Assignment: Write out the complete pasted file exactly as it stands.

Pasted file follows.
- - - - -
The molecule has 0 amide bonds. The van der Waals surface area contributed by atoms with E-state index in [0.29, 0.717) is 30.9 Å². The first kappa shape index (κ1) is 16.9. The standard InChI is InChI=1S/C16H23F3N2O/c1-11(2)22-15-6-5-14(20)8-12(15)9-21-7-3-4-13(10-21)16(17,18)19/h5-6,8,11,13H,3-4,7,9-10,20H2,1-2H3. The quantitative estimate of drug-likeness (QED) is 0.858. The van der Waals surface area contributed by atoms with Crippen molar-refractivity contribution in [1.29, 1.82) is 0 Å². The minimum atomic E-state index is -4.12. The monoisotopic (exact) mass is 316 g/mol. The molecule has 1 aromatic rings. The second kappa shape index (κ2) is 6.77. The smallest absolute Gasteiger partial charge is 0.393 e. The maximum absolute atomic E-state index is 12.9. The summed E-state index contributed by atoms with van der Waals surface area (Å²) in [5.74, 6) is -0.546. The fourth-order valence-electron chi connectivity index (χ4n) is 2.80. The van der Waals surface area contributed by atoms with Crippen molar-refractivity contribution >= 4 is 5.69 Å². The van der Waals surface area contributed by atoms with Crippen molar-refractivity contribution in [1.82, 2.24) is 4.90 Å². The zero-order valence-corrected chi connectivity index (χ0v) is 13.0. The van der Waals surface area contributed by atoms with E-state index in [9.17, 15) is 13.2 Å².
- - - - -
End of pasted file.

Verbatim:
The molecule has 0 amide bonds. The van der Waals surface area contributed by atoms with E-state index in [0.29, 0.717) is 30.9 Å². The first kappa shape index (κ1) is 16.9. The standard InChI is InChI=1S/C16H23F3N2O/c1-11(2)22-15-6-5-14(20)8-12(15)9-21-7-3-4-13(10-21)16(17,18)19/h5-6,8,11,13H,3-4,7,9-10,20H2,1-2H3. The quantitative estimate of drug-likeness (QED) is 0.858. The van der Waals surface area contributed by atoms with Crippen molar-refractivity contribution in [1.29, 1.82) is 0 Å². The minimum atomic E-state index is -4.12. The monoisotopic (exact) mass is 316 g/mol. The molecule has 1 aromatic rings. The second kappa shape index (κ2) is 6.77. The smallest absolute Gasteiger partial charge is 0.393 e. The maximum absolute atomic E-state index is 12.9. The summed E-state index contributed by atoms with van der Waals surface area (Å²) in [5.74, 6) is -0.546. The fourth-order valence-electron chi connectivity index (χ4n) is 2.80. The van der Waals surface area contributed by atoms with Crippen molar-refractivity contribution >= 4 is 5.69 Å². The van der Waals surface area contributed by atoms with Crippen molar-refractivity contribution in [1.82, 2.24) is 4.90 Å². The zero-order valence-corrected chi connectivity index (χ0v) is 13.0. The van der Waals surface area contributed by atoms with E-state index in [9.17, 15) is 13.2 Å².